Robot Man and his huge shouldered leather jacket!  Danny the Street!  Gyros!  What the heck am I talking about?  Why, Doom Patrol #1 of course and the Major Spoilers review is here!

doom-patrol_1_coverWriter: Gerard Way
Artist: Nick Derington
Colorist: Tamra Bonvillain
Letterer: Todd Klein
Editor: Shelly Bond
Publisher: DC/Young Animal
Cover Price: $3.99

Previously in Doom Patrol: A lot of crazy sh@t that is hard to explain in a short paragraph.  Luckily you (mostly) don’t have to know any of it since this is a new #1.


I’ll say this about Mr. Gerard Way:  he has certainly tapped whatever space aged crazy Grant Morrison’s bald head is connected to.  There are moments in Doom Patrol #1 that are brilliant and others that I think may be brilliant but can’t explain why.  There are definitely times I couldn’t tell what the hell was going on.

The reader is introduced to the world through the character Casey Brinke, an ambulance driver that is extremely good at her job.  She’s the perfect character for Doom Patrol.  A bit of a loner, kinda weird and extremely positive. Gerard Way packs the issue with so many colorful ideas and characters, it gets a bit overwhelming.  Universes inside gyros, alien fast food entrepreneurs and (maybe?) a dead angel.  He also writes the best line in a comic this year: People want to be the kind of disgusting they can afford!  Fans of Grant Morrison’s Doom Patrol will get a kick out of the appearance of Danny the Street, Niles Caulder and a brief reference to Oolong Island.  Morrison clearly had a strong influence on Way and it’s on full display.

That’s also a bit of a problem.  If this is your first Doom Patrol book, then gods help you because it is so nuts and confusing it might be turnoff.  At times it reads like Gerard Way writing Grant Morrison, but unsuccessfully.  I love the Morrison Doom Patrol but Gerard Way’s take had me scratching my head at times.  Why is Robot Man living in a gyro in the middle of a robot war?  Why is Niles Caulder trying to duplicate a fly’s buzzing?  Who is that at the end?  So many characters are introduced one after the other, with no context or explanation, that by the time Terry None shows up I was trying to figure out if she was a new character or not.  Way probably has explanations for some of it, but it is certainly a trial by fire of sorts.


Nick Derington’s art reminds me so much of Declan Shalvey and Chris Samnee.  It looks very simplistic at first but if one takes time to study the page, you’ll find all the subtle details.  There is energy and life in it, even in the close up of the gyro.  I love the sequence with Cliff and the robot war and Derington draws one of the best eight panel pages I’ve seen.  It’s a simple setup of Niles Caulder surrounded by synthesizers and pressing keys.  The smile Niles gives when he matches the fly’s buzz is fantastic and should bring a grin to the reader’s face too.  Tamra Bonvillain’s coloring adds a bright, bold look that is perfect for Doom Patrol’s zany universe.  I hope this art team sticks because this is good stuff.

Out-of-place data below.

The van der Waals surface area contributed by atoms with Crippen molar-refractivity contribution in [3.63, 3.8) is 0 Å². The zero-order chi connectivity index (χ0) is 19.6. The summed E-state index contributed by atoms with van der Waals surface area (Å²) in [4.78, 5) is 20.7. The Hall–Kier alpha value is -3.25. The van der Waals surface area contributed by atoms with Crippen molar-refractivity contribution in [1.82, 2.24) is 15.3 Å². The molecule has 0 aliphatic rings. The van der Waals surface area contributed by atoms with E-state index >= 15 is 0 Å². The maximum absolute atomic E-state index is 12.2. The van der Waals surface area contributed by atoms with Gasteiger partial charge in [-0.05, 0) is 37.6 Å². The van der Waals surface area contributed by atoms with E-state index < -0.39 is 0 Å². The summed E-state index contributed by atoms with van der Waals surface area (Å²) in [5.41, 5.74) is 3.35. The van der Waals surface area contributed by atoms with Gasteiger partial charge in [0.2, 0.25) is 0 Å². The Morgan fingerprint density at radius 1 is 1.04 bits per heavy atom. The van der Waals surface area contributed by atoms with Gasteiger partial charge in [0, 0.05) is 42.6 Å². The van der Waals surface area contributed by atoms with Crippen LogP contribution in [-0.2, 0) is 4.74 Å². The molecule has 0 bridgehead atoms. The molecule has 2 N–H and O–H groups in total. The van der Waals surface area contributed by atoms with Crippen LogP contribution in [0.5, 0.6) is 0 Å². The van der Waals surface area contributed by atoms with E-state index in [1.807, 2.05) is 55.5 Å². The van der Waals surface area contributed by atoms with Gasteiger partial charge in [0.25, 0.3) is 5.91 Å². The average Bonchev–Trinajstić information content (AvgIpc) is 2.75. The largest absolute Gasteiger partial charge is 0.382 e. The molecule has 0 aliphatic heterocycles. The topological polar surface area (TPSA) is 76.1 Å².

I’d use the term “harmonic dissonance” to describe Doom Patrol #1.  Don’t ask me what that means, I just made it up.  That is similar to how the book reads.  Way creating things that make no sense yet are fun and look great.  I’m sure the man has explanations down the road, but new readers are sure to be left scratching their heads.  I had tons of fun but still felt confused.  The artwork is phenomenal with a pop flair fitting for Doom Patrol.  Those looking for an unusual, fun and challenging read couldn’t do much better than trying Doom Patrol #1.

Doom Patrol #1


Doom Patrol #1 is a pop sensation of a comic with colorful characters and crazy ideas. Frustratingly confusing at times, a blast at others, Doom Patrol #1 is a great comic for readers up to the challenge.

User Rating: Be the first one !

Dear Spoilerite,

At Major Spoilers, we strive to create original content that you find interesting and entertaining. Producing, writing, recording, editing, and researching requires significant resources. We pay writers, podcast hosts, and other staff members who work tirelessly to provide you with insights into the comic book, gaming, and pop culture industries. Help us keep strong. Become a Patron (and our superhero) today.


About Author

One of the two idiots of Shock 'N Awe Toy Reviews, ever since he was young, Chris has sided with super-villains. At age 8 he became a Decepticon sympathizer. When he turned 18 he left home to become an Agent of A.I.M. He quit at 21 (the costumes were too stupid) and devoted his time to all things geek. His hobbies include making aluminum foil hats, magic, taxidermy and music. Oh, and reading comics. Lots and lots of comics. More nonsense can be followed at @scaabs on Twitter and his YouTube channel, Shock 'n Awe Toy Reviews.

Leave A Reply

This site uses Akismet to reduce spam. Learn how your comment data is processed.